Changes to 2014 Golden Heart and RITA Awards
Posted by Amanda Brice Aug 22 2013, 12:40 am
You are probably aware that the RWA July hot sheet announced big changes to the 2014 Golden Heart® and RITA® contests. This is coming on the heels of the changes to the 2013 contest — and those were huge!
So with all the upheaval in our genre’s biggest contests, we decided to discuss these most recent changes to the rules and criteria for the Golden Heart and the RITA Awards. Like last year, we’ll again offer an open forum to debate the rules and criteria. But — and this is just my own opinion, and should not be construed as reflecting the official opinion of the Ruby-Slippered Sisterhood — this year’s changes aren’t anywhere near as controversial. However, we’re writers, so I’m sure we all have our own opinions and are ready for a debate!
The new rules for the Golden Heart and RITA appear in the public section of the RWA website. The July Board meeting minutes on myRWA (available to RWA members) give the legislative history of the changes, and perhaps explain some of the rationale. I won’t try to duplicate everything here. Instead, I’ll paraphrase the key points.
(Disclaimer: This is my personal summary. RWA did not assist or approve. Please visit the RWA website for complete and accurate content.)
These are just some of the big changes that jumped out at me:
- Self-published books are now eligible to enter the RITA. Previously, self-published books were ineligible for either the Golden Heart or the RITA contests. Last year, authors were granted admittance to PAN (the Published Author Network) on the basis of self-published books, but were still kept out of the RITA. A specific loophole that had previously allowed self-published authors to enter the Golden Heart was closed last year.
- The number of entries allowed in the RITA is raised to 2000. The Golden Heart remains capped at 1200 entries.
- All books entered in the RITA must be submitted in print format, but the print edition only must be “authorized” by the publisher, rather than “produced by” the publisher, as in past years. In other words, if you write for a digital press and your book won’t be going to print until next year (or possibly never), you can still enter the RITA as long as your publisher authorizes a print copy for the purposes of the contest. That print copy copy by produced by them (as in the case of, say, Avon Impulse, which does do special RITA editions of their ebooks), or could be produced by you (using a print-on-demand publisher such as Createspace), as long as you have their go-ahead and authorization.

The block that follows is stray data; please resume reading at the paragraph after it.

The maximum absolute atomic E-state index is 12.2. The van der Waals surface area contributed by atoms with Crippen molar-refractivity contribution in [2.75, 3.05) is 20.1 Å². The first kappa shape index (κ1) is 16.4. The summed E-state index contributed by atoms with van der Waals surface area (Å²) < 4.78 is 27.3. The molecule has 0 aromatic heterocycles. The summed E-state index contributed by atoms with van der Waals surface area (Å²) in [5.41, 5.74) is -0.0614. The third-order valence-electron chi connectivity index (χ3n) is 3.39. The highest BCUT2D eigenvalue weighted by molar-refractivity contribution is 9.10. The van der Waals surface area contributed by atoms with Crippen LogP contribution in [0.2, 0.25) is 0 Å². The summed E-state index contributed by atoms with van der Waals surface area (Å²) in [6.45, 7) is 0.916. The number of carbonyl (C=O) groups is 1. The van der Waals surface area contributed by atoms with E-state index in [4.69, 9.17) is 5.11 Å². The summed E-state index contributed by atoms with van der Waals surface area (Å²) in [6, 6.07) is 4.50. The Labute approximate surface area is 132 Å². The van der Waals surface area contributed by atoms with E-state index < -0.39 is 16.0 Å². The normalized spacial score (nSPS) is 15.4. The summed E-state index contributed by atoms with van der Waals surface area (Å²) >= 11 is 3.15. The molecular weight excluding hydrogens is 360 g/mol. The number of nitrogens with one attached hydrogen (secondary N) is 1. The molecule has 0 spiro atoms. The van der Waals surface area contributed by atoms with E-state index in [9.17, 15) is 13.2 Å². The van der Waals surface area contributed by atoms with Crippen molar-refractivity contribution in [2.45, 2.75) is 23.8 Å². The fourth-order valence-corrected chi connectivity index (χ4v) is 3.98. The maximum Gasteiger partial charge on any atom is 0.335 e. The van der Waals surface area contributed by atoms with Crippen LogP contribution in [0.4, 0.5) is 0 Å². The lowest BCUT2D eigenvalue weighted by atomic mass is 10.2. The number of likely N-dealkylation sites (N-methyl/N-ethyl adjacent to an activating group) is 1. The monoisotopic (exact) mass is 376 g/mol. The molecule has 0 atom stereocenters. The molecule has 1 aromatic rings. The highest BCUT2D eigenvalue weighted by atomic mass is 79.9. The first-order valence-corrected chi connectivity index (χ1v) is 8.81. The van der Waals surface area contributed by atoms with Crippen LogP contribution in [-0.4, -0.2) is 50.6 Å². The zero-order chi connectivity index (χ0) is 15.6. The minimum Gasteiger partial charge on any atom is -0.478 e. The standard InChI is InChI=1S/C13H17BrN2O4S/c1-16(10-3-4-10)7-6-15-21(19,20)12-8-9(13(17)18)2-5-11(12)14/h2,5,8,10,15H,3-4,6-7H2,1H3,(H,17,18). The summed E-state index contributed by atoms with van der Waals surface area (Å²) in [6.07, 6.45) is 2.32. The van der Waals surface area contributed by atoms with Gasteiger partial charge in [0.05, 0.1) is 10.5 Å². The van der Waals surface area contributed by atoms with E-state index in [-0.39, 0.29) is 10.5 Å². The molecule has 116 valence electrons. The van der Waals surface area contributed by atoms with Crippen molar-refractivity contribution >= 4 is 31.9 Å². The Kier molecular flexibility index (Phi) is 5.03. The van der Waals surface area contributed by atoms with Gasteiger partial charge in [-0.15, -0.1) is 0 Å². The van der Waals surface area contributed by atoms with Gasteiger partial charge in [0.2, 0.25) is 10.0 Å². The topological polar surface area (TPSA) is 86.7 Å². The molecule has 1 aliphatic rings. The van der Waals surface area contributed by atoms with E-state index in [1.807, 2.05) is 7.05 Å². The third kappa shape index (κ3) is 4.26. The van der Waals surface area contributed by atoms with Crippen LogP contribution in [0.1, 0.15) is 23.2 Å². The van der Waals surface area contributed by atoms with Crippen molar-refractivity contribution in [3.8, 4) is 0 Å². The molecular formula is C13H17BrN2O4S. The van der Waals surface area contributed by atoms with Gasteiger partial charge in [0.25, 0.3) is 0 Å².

- Books previously available as fan fiction are not eligible for the contests. To me, this says that “pull-to-publish” is a much more controversial topic to authors than it is to publishers. Perhaps we can call this the “E. L. James should not be eligible for a RITA” rule?
- Erotic Romance was added as a category to both the RITA and Golden Heart contests. (More on this later.)
- The Young Adult Romance definition was amended to clarify that it is a specific sub-genre that is defined by more than its readership. (More on this later.)
- The Contemporary Single Title Romance, Short Series Contemporary Romance, and Long Series Contemporary Romance categories have been replaced by Contemporary Romance (for books over 65,000 words) and Short Contemporary Romance (for books between 40,000 and 65,000 words). (More on this later.)
And here are some things that didn’t change from last year, even though many were hoping that they would:
- There is still only one Historical category. (In 2013 contest, Regency was eliminated as a category.)
- Novels with Strong Romantic Elements category is still gone. (In 2013 contest, it was eliminated as a category in the Golden Heart, but remained in the RITA for one year — scheduled to be eliminated starting in 2014.)
Okay, that’s the overview. You can stop right here if you want. Or you can continue, as I discuss some of the big definitional changes.